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How the Colorado Avalanche can beat the Predators

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There is a way for the Avalanche to take advantage of Nashville’s weakness

NHL: Colorado Avalanche at San Jose Sharks Stan Szeto-USA TODAY Sports

When you look at the predictions for for the first round of the NHL playoffs, there really isn’t anyone giving the Colorado Avalanche. Everyone is picking the Nashville Predators in this series - heck most people don’t even think the Avs will win more than a single game.

It makes sense. The Predators won the Presidents’ Trophy. They were the best team in the NHL over the 82-game season. Add to that the fact that the Avalanche haven't won a game against Nashville in two years and this series has mismatch written all over it.

That said, the Avalanche have already shocked the world by making it this far. Why stop now?

Yes, the Predators are an incredible team, built around the best defense in the league, but their biggest weakness also happens to play into Colorado’s biggest strength.

This season, Nashville led the NHL in points, goals against, and save percentage, but they also led the league in minor penalties - by a wide margin. The Preds go to the box an awful lot for a team that wins as many games as they do. That’s good news for Avalanche fans because anyone who watches this team play on a regular basis knows that the powerplay is one of their biggest strengths.

Not only are the Avalanche good on the powerplay, they get a lot of them. Only the Calgary Flames drew more minor penalties than the Avs did this season.

The Colorado Avalanche had a breakout season offensively this year, a big reason for that was the powerplay. With a 21.9% success rate, the Avs ranked second in the Western Conference with the man advantage.

The Predators are decent enough at killing penalties. From January 1st until the end of the season, the Preds had an 81.3 success rate - good enough for 10th in the NHL. Their PK is good, but not great.

The Avalanche powerplay is really good - particularly the top unit. Tyson Barrie, Nathan MacKinnon and Mikko Rantanen all sit in the league’s top-20 for P/60 on the powerplay. Colorado’s 66 man advantage goals this season were the second most in the league behind Pittsburgh.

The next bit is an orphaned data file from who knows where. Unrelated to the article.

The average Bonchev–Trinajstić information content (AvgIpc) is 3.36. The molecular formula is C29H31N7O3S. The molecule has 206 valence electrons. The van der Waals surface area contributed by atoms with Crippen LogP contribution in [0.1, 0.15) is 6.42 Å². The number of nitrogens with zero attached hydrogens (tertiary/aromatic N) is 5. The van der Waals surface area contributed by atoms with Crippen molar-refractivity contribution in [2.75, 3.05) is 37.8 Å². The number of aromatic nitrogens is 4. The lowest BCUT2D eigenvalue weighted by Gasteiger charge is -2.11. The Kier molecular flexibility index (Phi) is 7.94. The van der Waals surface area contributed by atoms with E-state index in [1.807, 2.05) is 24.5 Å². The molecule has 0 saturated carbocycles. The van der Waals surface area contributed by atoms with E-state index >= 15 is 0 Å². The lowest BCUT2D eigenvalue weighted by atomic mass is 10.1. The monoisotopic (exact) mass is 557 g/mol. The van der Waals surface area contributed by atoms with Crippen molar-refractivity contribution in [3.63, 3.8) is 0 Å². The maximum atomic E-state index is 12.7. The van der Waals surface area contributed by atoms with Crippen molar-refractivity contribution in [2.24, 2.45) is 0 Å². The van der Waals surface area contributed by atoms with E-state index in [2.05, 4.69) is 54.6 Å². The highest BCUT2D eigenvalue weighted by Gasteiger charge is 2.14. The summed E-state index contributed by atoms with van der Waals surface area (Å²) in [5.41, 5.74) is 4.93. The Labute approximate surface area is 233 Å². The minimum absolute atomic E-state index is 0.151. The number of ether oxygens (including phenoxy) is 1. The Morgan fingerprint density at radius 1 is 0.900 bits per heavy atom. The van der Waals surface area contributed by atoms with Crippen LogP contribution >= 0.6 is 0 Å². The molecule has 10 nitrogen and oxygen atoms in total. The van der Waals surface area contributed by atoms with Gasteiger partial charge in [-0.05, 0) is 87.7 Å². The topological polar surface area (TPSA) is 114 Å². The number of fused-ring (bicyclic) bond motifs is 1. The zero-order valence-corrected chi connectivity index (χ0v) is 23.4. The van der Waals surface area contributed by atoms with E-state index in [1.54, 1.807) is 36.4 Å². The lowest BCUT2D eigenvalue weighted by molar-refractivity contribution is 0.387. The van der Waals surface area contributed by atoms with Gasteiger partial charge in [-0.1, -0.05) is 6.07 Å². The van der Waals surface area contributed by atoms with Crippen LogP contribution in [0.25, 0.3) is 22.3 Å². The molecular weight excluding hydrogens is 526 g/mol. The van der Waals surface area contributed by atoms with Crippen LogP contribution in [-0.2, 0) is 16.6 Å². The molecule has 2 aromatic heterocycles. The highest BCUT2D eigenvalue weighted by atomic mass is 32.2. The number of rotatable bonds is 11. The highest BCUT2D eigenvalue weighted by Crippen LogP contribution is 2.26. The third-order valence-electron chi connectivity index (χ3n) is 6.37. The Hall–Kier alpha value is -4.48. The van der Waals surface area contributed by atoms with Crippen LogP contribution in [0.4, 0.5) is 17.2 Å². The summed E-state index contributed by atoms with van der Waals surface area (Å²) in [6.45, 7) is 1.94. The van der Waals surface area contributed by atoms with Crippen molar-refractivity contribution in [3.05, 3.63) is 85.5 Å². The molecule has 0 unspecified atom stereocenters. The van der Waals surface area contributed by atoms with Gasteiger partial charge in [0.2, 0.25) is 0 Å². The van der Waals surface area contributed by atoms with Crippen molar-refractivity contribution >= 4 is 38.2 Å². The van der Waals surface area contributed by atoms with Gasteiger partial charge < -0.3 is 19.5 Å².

The Avalanche are an elite powerplay team and the Predators have a hard time staying out of the box. There is a recipe for success here.

Of course, it’s not a sound strategy to count on your opponent to go to the box. That’s especially the case in the playoff when referees tend to let a lot more slide. Stick infractions go way down in the postseason as the “let them play” mentality takes over.

Minor Penalties

RK TEAM PIM Minor Hookin Tripping Roughing Holding Interference Slashing High Sticking Cross Checking Holding Stick Goalie Interference
RK TEAM PIM Minor Hookin Tripping Roughing Holding Interference Slashing High Sticking Cross Checking Holding Stick Goalie Interference
1 Nashville 928 316 36 59 32 33 32 40 19 25 3 5
9 Colorado 731 289 34 44 35 28 31 43 24 18 3 4

That said, given how this season has played out, the Predators will likely end up taking more penalties in the series. If they do, Colorado’s proficiency on the powerplay might be enough to negate the advantage the Preds have on the blueline and in net. If the Avalanche are going to score many on Pekka Rinne, they’re going to have to do a lot of it at 5v4.

For Colorado to win four games, they’re going to need a lot of things to fall into place perfectly. A good powerplay is not enough to win the series on it’s own, but it’s an advantage the Avalanche have that might be enough to make things a lot more interesting that many anticipate.